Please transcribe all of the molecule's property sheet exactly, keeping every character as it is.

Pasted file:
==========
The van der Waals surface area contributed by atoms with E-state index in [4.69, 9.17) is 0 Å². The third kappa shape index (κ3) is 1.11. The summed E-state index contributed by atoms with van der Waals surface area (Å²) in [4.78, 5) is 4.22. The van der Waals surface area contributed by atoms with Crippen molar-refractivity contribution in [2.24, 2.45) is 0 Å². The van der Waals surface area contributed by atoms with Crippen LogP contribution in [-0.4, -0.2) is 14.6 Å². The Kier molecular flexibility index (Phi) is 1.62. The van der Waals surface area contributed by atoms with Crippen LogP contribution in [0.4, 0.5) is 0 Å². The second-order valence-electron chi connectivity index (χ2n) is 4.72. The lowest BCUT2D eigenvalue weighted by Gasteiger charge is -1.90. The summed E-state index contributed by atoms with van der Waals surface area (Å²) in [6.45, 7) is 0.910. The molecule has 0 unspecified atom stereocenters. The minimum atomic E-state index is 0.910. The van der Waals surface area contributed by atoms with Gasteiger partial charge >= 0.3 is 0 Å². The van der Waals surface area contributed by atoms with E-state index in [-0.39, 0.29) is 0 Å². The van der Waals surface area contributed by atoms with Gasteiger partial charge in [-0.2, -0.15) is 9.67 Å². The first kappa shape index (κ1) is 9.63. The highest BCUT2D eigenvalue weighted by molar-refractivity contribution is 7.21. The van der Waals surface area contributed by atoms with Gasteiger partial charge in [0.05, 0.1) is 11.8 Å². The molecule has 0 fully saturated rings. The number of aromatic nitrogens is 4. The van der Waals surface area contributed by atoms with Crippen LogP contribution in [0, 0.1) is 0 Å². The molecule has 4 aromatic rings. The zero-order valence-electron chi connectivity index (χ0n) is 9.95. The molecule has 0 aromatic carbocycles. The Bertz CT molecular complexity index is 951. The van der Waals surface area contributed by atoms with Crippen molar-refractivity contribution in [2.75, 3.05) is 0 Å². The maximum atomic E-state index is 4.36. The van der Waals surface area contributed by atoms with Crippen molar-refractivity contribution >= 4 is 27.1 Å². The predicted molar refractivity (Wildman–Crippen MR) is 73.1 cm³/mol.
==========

The van der Waals surface area contributed by atoms with E-state index in [4.69, 9.17) is 0 Å². The third kappa shape index (κ3) is 1.11. The summed E-state index contributed by atoms with van der Waals surface area (Å²) in [4.78, 5) is 4.22. The van der Waals surface area contributed by atoms with Crippen molar-refractivity contribution in [2.24, 2.45) is 0 Å². The van der Waals surface area contributed by atoms with Crippen LogP contribution in [-0.4, -0.2) is 14.6 Å². The Kier molecular flexibility index (Phi) is 1.62. The van der Waals surface area contributed by atoms with Crippen LogP contribution in [0.4, 0.5) is 0 Å². The second-order valence-electron chi connectivity index (χ2n) is 4.72. The lowest BCUT2D eigenvalue weighted by Gasteiger charge is -1.90. The summed E-state index contributed by atoms with van der Waals surface area (Å²) in [6.45, 7) is 0.910. The molecule has 0 unspecified atom stereocenters. The minimum atomic E-state index is 0.910. The van der Waals surface area contributed by atoms with Gasteiger partial charge >= 0.3 is 0 Å². The van der Waals surface area contributed by atoms with E-state index in [-0.39, 0.29) is 0 Å². The van der Waals surface area contributed by atoms with Gasteiger partial charge in [-0.2, -0.15) is 9.67 Å². The first kappa shape index (κ1) is 9.63. The highest BCUT2D eigenvalue weighted by molar-refractivity contribution is 7.21. The van der Waals surface area contributed by atoms with Gasteiger partial charge in [0.05, 0.1) is 11.8 Å². The molecule has 0 fully saturated rings. The number of aromatic nitrogens is 4. The van der Waals surface area contributed by atoms with Crippen LogP contribution in [0, 0.1) is 0 Å². The molecule has 4 aromatic rings. The zero-order valence-electron chi connectivity index (χ0n) is 9.95. The molecule has 0 aromatic carbocycles. The Bertz CT molecular complexity index is 951. The van der Waals surface area contributed by atoms with Crippen molar-refractivity contribution in [2.75, 3.05) is 0 Å². The maximum atomic E-state index is 4.36. The van der Waals surface area contributed by atoms with Crippen molar-refractivity contribution >= 4 is 27.1 Å². The predicted molar refractivity (Wildman–Crippen MR) is 73.1 cm³/mol.